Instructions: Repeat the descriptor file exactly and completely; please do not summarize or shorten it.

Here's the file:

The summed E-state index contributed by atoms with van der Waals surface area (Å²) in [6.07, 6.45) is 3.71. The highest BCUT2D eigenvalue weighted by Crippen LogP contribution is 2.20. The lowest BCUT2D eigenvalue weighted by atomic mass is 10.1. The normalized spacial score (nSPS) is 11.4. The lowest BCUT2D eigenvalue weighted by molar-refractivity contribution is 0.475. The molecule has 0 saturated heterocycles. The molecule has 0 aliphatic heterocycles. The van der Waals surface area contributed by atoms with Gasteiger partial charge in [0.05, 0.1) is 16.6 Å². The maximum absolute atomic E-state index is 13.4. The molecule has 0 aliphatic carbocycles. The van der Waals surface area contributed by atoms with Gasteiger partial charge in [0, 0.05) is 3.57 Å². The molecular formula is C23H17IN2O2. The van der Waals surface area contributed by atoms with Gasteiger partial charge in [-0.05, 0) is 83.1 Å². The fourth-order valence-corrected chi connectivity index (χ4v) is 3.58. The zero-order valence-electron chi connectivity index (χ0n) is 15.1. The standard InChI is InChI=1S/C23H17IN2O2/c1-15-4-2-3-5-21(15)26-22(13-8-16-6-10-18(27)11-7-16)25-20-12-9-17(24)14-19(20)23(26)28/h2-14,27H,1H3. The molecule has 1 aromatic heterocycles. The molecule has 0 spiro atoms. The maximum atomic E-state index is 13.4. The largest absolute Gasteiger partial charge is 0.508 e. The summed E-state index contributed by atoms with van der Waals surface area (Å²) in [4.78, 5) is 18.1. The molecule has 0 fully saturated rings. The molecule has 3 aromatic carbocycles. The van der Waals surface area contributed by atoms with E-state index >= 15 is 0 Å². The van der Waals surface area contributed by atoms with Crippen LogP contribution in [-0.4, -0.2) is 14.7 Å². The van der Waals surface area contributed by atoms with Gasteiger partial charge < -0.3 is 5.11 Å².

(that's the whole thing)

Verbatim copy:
The summed E-state index contributed by atoms with van der Waals surface area (Å²) in [6.07, 6.45) is 3.71. The highest BCUT2D eigenvalue weighted by Crippen LogP contribution is 2.20. The lowest BCUT2D eigenvalue weighted by atomic mass is 10.1. The normalized spacial score (nSPS) is 11.4. The lowest BCUT2D eigenvalue weighted by molar-refractivity contribution is 0.475. The molecule has 0 saturated heterocycles. The molecule has 0 aliphatic heterocycles. The van der Waals surface area contributed by atoms with Gasteiger partial charge in [0.05, 0.1) is 16.6 Å². The maximum absolute atomic E-state index is 13.4. The molecule has 0 aliphatic carbocycles. The van der Waals surface area contributed by atoms with Gasteiger partial charge in [0, 0.05) is 3.57 Å². The molecular formula is C23H17IN2O2. The van der Waals surface area contributed by atoms with Gasteiger partial charge in [-0.05, 0) is 83.1 Å². The fourth-order valence-corrected chi connectivity index (χ4v) is 3.58. The zero-order valence-electron chi connectivity index (χ0n) is 15.1. The standard InChI is InChI=1S/C23H17IN2O2/c1-15-4-2-3-5-21(15)26-22(13-8-16-6-10-18(27)11-7-16)25-20-12-9-17(24)14-19(20)23(26)28/h2-14,27H,1H3. The molecule has 1 aromatic heterocycles. The molecule has 0 spiro atoms. The maximum atomic E-state index is 13.4. The largest absolute Gasteiger partial charge is 0.508 e. The summed E-state index contributed by atoms with van der Waals surface area (Å²) in [4.78, 5) is 18.1. The molecule has 0 fully saturated rings. The molecule has 3 aromatic carbocycles. The van der Waals surface area contributed by atoms with E-state index >= 15 is 0 Å². The van der Waals surface area contributed by atoms with Crippen LogP contribution in [-0.4, -0.2) is 14.7 Å². The van der Waals surface area contributed by atoms with Gasteiger partial charge < -0.3 is 5.11 Å².